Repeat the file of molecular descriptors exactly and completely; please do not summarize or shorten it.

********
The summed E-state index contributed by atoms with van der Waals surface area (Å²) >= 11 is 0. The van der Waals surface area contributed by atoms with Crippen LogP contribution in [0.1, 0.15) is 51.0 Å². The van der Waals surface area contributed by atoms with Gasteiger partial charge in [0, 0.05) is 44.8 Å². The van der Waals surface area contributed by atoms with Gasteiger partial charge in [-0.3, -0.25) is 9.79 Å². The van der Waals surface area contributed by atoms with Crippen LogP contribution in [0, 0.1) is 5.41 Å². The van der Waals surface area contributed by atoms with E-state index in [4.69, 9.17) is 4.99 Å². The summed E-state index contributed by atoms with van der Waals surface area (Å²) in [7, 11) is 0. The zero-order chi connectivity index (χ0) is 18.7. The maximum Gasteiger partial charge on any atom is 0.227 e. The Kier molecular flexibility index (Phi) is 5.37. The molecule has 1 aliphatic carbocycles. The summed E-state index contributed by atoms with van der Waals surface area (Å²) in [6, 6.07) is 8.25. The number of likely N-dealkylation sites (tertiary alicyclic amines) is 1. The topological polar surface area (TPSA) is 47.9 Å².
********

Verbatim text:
The summed E-state index contributed by atoms with van der Waals surface area (Å²) >= 11 is 0. The van der Waals surface area contributed by atoms with Crippen LogP contribution in [0.1, 0.15) is 51.0 Å². The van der Waals surface area contributed by atoms with Gasteiger partial charge in [0, 0.05) is 44.8 Å². The van der Waals surface area contributed by atoms with Gasteiger partial charge in [-0.3, -0.25) is 9.79 Å². The van der Waals surface area contributed by atoms with Crippen LogP contribution in [0, 0.1) is 5.41 Å². The van der Waals surface area contributed by atoms with E-state index in [4.69, 9.17) is 4.99 Å². The summed E-state index contributed by atoms with van der Waals surface area (Å²) in [7, 11) is 0. The zero-order chi connectivity index (χ0) is 18.7. The maximum Gasteiger partial charge on any atom is 0.227 e. The Kier molecular flexibility index (Phi) is 5.37. The molecule has 1 aliphatic carbocycles. The summed E-state index contributed by atoms with van der Waals surface area (Å²) in [6, 6.07) is 8.25. The number of likely N-dealkylation sites (tertiary alicyclic amines) is 1. The topological polar surface area (TPSA) is 47.9 Å².